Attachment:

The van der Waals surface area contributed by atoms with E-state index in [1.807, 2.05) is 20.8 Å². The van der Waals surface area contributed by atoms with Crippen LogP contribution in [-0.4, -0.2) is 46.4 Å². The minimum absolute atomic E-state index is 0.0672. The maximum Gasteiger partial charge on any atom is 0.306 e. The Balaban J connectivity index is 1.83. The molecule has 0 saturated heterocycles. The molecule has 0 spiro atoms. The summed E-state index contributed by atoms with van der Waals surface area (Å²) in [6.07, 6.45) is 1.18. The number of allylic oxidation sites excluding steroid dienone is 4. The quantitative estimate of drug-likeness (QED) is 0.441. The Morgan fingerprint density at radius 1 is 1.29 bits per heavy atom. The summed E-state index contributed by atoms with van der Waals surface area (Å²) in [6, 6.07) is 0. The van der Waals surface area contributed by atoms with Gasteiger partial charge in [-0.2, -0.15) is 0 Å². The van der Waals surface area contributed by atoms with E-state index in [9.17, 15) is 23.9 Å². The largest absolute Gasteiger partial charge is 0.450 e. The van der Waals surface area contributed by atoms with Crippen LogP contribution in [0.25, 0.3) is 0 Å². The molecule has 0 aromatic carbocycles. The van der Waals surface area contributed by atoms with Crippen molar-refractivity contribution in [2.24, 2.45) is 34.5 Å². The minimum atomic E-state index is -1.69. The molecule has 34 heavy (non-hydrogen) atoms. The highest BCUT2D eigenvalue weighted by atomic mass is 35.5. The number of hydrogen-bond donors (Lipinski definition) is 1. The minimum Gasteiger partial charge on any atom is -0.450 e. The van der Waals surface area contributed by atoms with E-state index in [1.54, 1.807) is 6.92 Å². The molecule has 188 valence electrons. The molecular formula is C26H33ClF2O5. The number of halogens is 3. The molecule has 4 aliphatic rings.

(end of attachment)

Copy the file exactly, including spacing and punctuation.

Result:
The van der Waals surface area contributed by atoms with E-state index in [1.807, 2.05) is 20.8 Å². The van der Waals surface area contributed by atoms with Crippen LogP contribution in [-0.4, -0.2) is 46.4 Å². The minimum absolute atomic E-state index is 0.0672. The maximum Gasteiger partial charge on any atom is 0.306 e. The Balaban J connectivity index is 1.83. The molecule has 0 saturated heterocycles. The molecule has 0 spiro atoms. The summed E-state index contributed by atoms with van der Waals surface area (Å²) in [6.07, 6.45) is 1.18. The number of allylic oxidation sites excluding steroid dienone is 4. The quantitative estimate of drug-likeness (QED) is 0.441. The Morgan fingerprint density at radius 1 is 1.29 bits per heavy atom. The summed E-state index contributed by atoms with van der Waals surface area (Å²) in [6, 6.07) is 0. The van der Waals surface area contributed by atoms with Gasteiger partial charge in [-0.2, -0.15) is 0 Å². The van der Waals surface area contributed by atoms with E-state index in [9.17, 15) is 23.9 Å². The largest absolute Gasteiger partial charge is 0.450 e. The van der Waals surface area contributed by atoms with Crippen LogP contribution in [0.25, 0.3) is 0 Å². The molecule has 0 aromatic carbocycles. The van der Waals surface area contributed by atoms with Crippen molar-refractivity contribution in [2.24, 2.45) is 34.5 Å². The minimum atomic E-state index is -1.69. The molecule has 34 heavy (non-hydrogen) atoms. The highest BCUT2D eigenvalue weighted by atomic mass is 35.5. The number of hydrogen-bond donors (Lipinski definition) is 1. The minimum Gasteiger partial charge on any atom is -0.450 e. The van der Waals surface area contributed by atoms with E-state index in [1.54, 1.807) is 6.92 Å². The molecule has 188 valence electrons. The molecular formula is C26H33ClF2O5. The number of halogens is 3. The molecule has 4 aliphatic rings.